May 192011
 

Last weekend I had too much fun at Southland Estate Sales. Every single item in that home was right up my alley!  My understanding is that there’s another home from the estate packed full of the same kinds of stuff, so there will be another sale! 🙂

The items I purchased were items I typically only see on eBay. For example, I’ve never seen an Ohio Art tea set in person. It’s soooo cute:

The estate sale had one room dedicated just to toys. There were lots of tin lithograph cars, trains, boats, and more.  I picked up a neat little car and train piece:

A whole shelf of toy aluminum dishes sold quickly. I bought these on Thursday at around noon. By Friday at noon there were hardly any toy cookware left!  These cute toys were bought for children in the 50’s. Here are the ones I picked up:

My favorite toy was this Fisher Price wooden duck toy.  When the string of ducks is pulled, there’s a popper that goes off to make noise as they waddle!

I also bought the 1930’s ribbed glass canister set below. The paint is a bit chippy, but it’s still a great set!

This last purchase was from Sale by Nick.  It wasn’t my idea, but it ended up being a great one.  I’ve gotten a coworker of mine completely hooked on estate sales, so I was excited for her when she found a coffee table at Larry’s sale that she wanted.  The only problem was that she didn’t have a truck to haul it. I offered to deliver it for her.  For my second trip to Sale by Nick, I brought Caleb, my husband, with me to the sale to help load the coffee table, only to have Larry and his helper meet me at the door with the coffee table in-hand. They loaded it for us, so that allowed Caleb and me to browse a little bit.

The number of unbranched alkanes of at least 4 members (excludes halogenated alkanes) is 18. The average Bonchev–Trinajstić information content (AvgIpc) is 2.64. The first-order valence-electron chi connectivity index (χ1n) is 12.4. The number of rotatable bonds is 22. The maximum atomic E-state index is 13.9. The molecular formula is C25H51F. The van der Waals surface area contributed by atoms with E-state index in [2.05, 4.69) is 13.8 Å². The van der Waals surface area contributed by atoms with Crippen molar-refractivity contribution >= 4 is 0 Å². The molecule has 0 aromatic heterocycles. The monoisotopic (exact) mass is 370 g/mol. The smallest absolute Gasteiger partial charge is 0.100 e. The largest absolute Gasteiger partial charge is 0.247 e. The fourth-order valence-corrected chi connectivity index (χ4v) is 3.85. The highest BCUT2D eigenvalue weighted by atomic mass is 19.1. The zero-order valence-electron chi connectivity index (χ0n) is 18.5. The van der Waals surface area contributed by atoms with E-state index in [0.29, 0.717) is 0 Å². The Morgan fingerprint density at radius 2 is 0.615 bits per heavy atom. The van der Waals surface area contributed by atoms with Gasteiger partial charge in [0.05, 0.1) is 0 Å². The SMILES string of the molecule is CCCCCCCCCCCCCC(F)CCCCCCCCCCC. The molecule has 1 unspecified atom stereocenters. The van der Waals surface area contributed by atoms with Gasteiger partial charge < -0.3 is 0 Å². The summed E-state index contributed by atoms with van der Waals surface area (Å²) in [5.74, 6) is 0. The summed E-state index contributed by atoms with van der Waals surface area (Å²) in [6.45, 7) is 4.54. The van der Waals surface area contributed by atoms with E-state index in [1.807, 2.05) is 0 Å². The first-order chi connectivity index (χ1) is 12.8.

Out of nowhere Caleb came up to me with a box of an archaic Commodore 64 computer. When I say archaic, I mean a “computer” from around 1982!  The Commodore 64 boasts 64Kilobytes of RAM, whereas your typical computer today has 2Gigabytes of RAM!  I’ve never used a Commodore 64, so I can’t even image how poor the graphics would have to be to be supported by 64K.

Caleb also purchased some games, the floppy drive (the huge floppies, not your typical small floppy), and a game joystick with the system. I’ll post an update once we get around to putting it all together. If this system works, it could be worth $150-$300 depending on eBay bidders!

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Comments

  1. Tim says:

    Thank you for the memories! My first computer was a Commodore 64, they were pretty cutting edge back in the dark ages. Why do I suddenly feel so very, very old?